Today we say Happy 10th Anniversary, Blood of Dragons MUSH! If Elio and I had not met on Elendor MUSH back in 1995 and if we had not decided that we wanted to start a MUSH of our own, Westeros.org would not exist. Of course, the site has grown far beyond our original intentions—which was simply to provide information to players of our game—but it all started with the weird and wonderful hobby of on-line roleplaying.
And if anyone wants to give it a try, we always welcome more converts to the world of text-based gaming. Or “collaborative story-telling” as we sometimes describe it as, because it is a lot more about shaping stories together than rolling dice and beating up monsters. If that makes you curious, try out our web-based guest client to visit Westeros in the time of Baelor the Blesed.
We are currently in the process of a long overdue website update. You have undoubtedly noticed that the layout has changed (and continues to fluctuate somewhat) and we are also reorganising the site somewhat. For our regulars, we wanted to provide a brief overview of what we’ve done so far and what we plan to do within the coming weeks.
We have more or less completed a transition to a more responsive design. There are still elements that do not work on mobile, such as the fixed navigation at the top of the screen and various images, but we’re working to try and sort these problems out. We have also removed the All Sorts of Weird Stuff section of the site; you will now find news at http://www.westeros.org/News/ instead.
Relating to the removal of All Sorts of Weird Stuff we are working on creating a new Gallery at http://www.westeros.org/Gallery/ which will merge the contents from All Sorts of Weird Stuff and the Citadel. We are also creating a new home for the book reviews at http://www.westeros.org/Books/. While we are setting up these new sections and moving data around, you may run into broken links and other problems, but hopefully this won’t take us too long.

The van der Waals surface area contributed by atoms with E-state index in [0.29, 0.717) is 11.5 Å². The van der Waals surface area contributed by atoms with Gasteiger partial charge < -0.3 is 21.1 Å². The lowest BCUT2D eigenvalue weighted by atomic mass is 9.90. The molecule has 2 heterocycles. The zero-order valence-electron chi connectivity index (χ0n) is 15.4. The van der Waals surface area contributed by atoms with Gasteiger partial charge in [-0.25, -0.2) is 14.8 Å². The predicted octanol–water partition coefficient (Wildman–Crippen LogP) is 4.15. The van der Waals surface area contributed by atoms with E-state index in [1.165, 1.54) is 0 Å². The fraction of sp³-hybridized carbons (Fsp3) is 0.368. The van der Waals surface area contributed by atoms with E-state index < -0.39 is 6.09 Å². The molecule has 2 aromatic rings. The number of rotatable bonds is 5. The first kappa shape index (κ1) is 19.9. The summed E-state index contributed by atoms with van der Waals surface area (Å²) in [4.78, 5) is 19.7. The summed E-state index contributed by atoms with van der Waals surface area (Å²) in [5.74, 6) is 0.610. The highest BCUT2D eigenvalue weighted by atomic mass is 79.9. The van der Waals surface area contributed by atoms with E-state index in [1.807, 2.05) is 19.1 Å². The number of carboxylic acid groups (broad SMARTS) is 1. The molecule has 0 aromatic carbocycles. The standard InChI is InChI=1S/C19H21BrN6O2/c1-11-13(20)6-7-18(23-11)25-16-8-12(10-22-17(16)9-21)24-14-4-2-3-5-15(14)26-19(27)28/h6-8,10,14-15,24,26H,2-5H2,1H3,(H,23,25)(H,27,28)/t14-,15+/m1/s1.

As you are likely aware, at the end of S5 we were both left highly dubious of ever watching another GoT episode, both due to the sometimes abysmal quality of the show and the risk of spoilers for the books. We later said we would wait and see if The Winds of Winter would be completed before S6 and then make our final decision. Unfortunately, that did not happen. Since that became clear, we have received a lot of questions about what we mean to do regarding our coverage, as well as a lot of requests for us to continue. Some of the commentators have argued that its important to have a news/commentary source for the show that isn’t just eating up the hype and praising it no matter what. We have talked a lot about this between ourselves, taking all of this into consideration, and ultimately we have come to a decision.
Elio has no interest in watching the show. However, I will bite the bullet, so to speak. In part because of work-related reasons, in part because I do think there’s something to be said for a more critical look at the show than other sites may be offering. That said, the coverage will change, as I do not have the time (or inclination) to make it as complete as what we did for previous years. There will unfortunately not be any recap, which was the most time-consuming part of the process. The actual review format is something I am still considering; I may do a shorter written review and a video review, or I may just do one or the other. The book-to-screen will definitely remain, but the format will change to reflect the fact that the show is passing the books for many storylines.